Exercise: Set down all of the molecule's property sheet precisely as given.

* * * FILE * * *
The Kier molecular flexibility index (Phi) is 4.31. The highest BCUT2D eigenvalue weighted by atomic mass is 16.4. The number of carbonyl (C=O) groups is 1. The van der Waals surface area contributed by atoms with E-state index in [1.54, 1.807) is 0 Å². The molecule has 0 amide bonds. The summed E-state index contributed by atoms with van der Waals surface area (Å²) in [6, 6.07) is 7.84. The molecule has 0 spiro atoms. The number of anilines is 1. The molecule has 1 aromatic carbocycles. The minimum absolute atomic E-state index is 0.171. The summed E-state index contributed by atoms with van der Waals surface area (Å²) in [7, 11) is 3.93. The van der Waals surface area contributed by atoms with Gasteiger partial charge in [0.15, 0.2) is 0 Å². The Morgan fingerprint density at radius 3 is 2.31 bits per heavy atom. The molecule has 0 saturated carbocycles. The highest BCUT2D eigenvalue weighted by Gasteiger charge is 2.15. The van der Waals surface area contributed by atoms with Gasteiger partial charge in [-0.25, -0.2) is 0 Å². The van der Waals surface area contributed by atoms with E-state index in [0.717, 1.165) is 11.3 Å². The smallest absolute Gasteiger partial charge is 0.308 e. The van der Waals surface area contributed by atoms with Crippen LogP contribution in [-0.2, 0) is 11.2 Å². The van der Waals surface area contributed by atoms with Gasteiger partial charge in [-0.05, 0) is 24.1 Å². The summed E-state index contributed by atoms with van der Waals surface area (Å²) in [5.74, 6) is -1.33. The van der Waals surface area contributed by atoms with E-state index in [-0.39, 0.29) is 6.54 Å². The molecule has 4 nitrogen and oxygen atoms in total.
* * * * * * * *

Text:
The Kier molecular flexibility index (Phi) is 4.31. The highest BCUT2D eigenvalue weighted by atomic mass is 16.4. The number of carbonyl (C=O) groups is 1. The van der Waals surface area contributed by atoms with E-state index in [1.54, 1.807) is 0 Å². The molecule has 0 amide bonds. The summed E-state index contributed by atoms with van der Waals surface area (Å²) in [6, 6.07) is 7.84. The molecule has 0 spiro atoms. The number of anilines is 1. The molecule has 1 aromatic carbocycles. The minimum absolute atomic E-state index is 0.171. The summed E-state index contributed by atoms with van der Waals surface area (Å²) in [7, 11) is 3.93. The van der Waals surface area contributed by atoms with Gasteiger partial charge in [0.15, 0.2) is 0 Å². The Morgan fingerprint density at radius 3 is 2.31 bits per heavy atom. The molecule has 0 saturated carbocycles. The highest BCUT2D eigenvalue weighted by Gasteiger charge is 2.15. The van der Waals surface area contributed by atoms with Gasteiger partial charge in [-0.25, -0.2) is 0 Å². The van der Waals surface area contributed by atoms with E-state index in [0.717, 1.165) is 11.3 Å². The smallest absolute Gasteiger partial charge is 0.308 e. The van der Waals surface area contributed by atoms with Crippen LogP contribution in [-0.2, 0) is 11.2 Å². The van der Waals surface area contributed by atoms with Gasteiger partial charge in [-0.05, 0) is 24.1 Å². The summed E-state index contributed by atoms with van der Waals surface area (Å²) in [5.74, 6) is -1.33. The van der Waals surface area contributed by atoms with E-state index in [-0.39, 0.29) is 6.54 Å². The molecule has 4 nitrogen and oxygen atoms in total.